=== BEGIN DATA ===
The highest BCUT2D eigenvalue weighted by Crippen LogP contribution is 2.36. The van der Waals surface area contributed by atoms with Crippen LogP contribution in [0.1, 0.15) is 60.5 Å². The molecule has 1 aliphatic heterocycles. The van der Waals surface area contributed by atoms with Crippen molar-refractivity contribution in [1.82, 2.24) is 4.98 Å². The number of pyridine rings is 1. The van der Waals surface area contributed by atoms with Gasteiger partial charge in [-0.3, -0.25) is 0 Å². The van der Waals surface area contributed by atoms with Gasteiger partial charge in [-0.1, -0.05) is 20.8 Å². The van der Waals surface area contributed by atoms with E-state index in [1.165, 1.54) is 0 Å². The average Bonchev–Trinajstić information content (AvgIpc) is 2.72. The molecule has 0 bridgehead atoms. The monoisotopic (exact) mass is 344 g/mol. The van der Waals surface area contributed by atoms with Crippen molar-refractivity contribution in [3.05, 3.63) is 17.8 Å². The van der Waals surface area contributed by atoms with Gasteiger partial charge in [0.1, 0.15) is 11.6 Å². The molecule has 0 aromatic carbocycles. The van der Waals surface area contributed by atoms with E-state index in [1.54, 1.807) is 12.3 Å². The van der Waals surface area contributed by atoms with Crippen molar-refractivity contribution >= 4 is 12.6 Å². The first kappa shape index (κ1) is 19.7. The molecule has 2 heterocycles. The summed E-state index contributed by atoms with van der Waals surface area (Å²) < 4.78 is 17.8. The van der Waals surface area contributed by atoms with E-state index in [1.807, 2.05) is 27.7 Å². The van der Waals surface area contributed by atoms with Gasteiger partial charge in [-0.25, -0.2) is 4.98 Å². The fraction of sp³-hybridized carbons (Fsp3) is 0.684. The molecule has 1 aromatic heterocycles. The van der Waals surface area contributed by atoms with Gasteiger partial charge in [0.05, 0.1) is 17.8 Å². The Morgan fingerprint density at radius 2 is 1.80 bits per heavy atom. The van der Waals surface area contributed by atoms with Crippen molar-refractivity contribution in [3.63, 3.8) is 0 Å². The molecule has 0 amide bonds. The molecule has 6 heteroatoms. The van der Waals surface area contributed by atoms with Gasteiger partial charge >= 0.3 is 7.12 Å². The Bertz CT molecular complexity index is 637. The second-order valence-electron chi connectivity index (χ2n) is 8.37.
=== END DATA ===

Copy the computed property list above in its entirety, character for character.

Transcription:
The highest BCUT2D eigenvalue weighted by Crippen LogP contribution is 2.36. The van der Waals surface area contributed by atoms with Crippen LogP contribution in [0.1, 0.15) is 60.5 Å². The molecule has 1 aliphatic heterocycles. The van der Waals surface area contributed by atoms with Crippen molar-refractivity contribution in [1.82, 2.24) is 4.98 Å². The number of pyridine rings is 1. The van der Waals surface area contributed by atoms with Gasteiger partial charge in [-0.3, -0.25) is 0 Å². The van der Waals surface area contributed by atoms with Gasteiger partial charge in [-0.1, -0.05) is 20.8 Å². The van der Waals surface area contributed by atoms with E-state index in [1.165, 1.54) is 0 Å². The average Bonchev–Trinajstić information content (AvgIpc) is 2.72. The molecule has 0 bridgehead atoms. The monoisotopic (exact) mass is 344 g/mol. The van der Waals surface area contributed by atoms with Crippen molar-refractivity contribution in [3.05, 3.63) is 17.8 Å². The van der Waals surface area contributed by atoms with Gasteiger partial charge in [0.1, 0.15) is 11.6 Å². The molecule has 0 aromatic carbocycles. The van der Waals surface area contributed by atoms with E-state index in [1.54, 1.807) is 12.3 Å². The van der Waals surface area contributed by atoms with Crippen molar-refractivity contribution >= 4 is 12.6 Å². The first kappa shape index (κ1) is 19.7. The molecule has 2 heterocycles. The summed E-state index contributed by atoms with van der Waals surface area (Å²) < 4.78 is 17.8. The van der Waals surface area contributed by atoms with E-state index in [1.807, 2.05) is 27.7 Å². The van der Waals surface area contributed by atoms with Gasteiger partial charge in [-0.25, -0.2) is 4.98 Å². The fraction of sp³-hybridized carbons (Fsp3) is 0.684. The molecule has 1 aromatic heterocycles. The van der Waals surface area contributed by atoms with Gasteiger partial charge in [0.05, 0.1) is 17.8 Å². The Morgan fingerprint density at radius 2 is 1.80 bits per heavy atom. The van der Waals surface area contributed by atoms with Crippen molar-refractivity contribution in [3.63, 3.8) is 0 Å². The molecule has 0 amide bonds. The molecule has 6 heteroatoms. The van der Waals surface area contributed by atoms with Gasteiger partial charge >= 0.3 is 7.12 Å². The Bertz CT molecular complexity index is 637. The second-order valence-electron chi connectivity index (χ2n) is 8.37.